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Diplazium (dip-LAY-zee-um)

Common Name:  Glade fern

Light:  - Part shade to full shade

Soil:  Rich, moist but well-drained

Moisture:  Average to moist but drought tolerant

Zones:  4 - 8


Diplazium pycnocarpon

Diplazium Description and Cultural Information

Diplazium pycnocarpon (aka Athyrium pycnocarpon), glade fern, Tennessee ostrich fern. 24 - 40". Glade ferns have tall, narrow fronds with smooth, lance shaped leaves. The sterile fronds are slightly arching and the fertile fronds are taller and more erect. Glade ferns grow from short, creeping rhizomes and can be divided easily and are useful for naturalizing in the shade garden. They are easy to grow and relatively drought tolerant. Zones 4 - 8.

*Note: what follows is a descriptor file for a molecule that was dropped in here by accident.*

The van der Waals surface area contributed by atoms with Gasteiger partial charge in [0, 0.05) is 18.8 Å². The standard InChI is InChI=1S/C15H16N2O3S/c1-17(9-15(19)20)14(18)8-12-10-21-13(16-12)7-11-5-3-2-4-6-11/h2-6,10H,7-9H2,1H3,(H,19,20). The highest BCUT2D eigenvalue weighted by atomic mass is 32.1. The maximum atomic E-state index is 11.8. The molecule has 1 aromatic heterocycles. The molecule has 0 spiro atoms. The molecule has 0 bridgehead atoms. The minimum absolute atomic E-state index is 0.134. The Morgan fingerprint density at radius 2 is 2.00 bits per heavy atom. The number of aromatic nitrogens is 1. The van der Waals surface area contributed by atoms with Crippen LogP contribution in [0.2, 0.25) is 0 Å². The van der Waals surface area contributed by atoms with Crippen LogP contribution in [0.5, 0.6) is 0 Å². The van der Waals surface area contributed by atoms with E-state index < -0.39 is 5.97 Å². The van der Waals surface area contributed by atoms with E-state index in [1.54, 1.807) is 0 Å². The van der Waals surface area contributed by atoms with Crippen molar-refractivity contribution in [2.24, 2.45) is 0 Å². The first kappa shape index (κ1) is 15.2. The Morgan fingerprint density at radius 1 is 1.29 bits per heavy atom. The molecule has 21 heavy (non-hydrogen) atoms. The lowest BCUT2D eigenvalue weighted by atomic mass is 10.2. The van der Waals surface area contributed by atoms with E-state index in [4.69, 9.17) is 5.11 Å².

How to Grow:  Glade ferns grow best in average to rich, moist but well-drained soil in part to full shade. They spread slowly from short, creeping rhizomes and will form a nice colony after a few years. Rhizomes can be dug and cut in spring, replanting the horizontal sections just below the soil level. They are fairly drought tolerant but need good moisture to reach their potential.

Landscape uses:  Plant these ferns with hostas, spring bulbs, bleeding hearts, Pulmonaria, Kirengeshoma (yellow wax bells), or Tricyrtis. They work well as a backdrop to shorter plants or can be used naturalized in the woodland garden.

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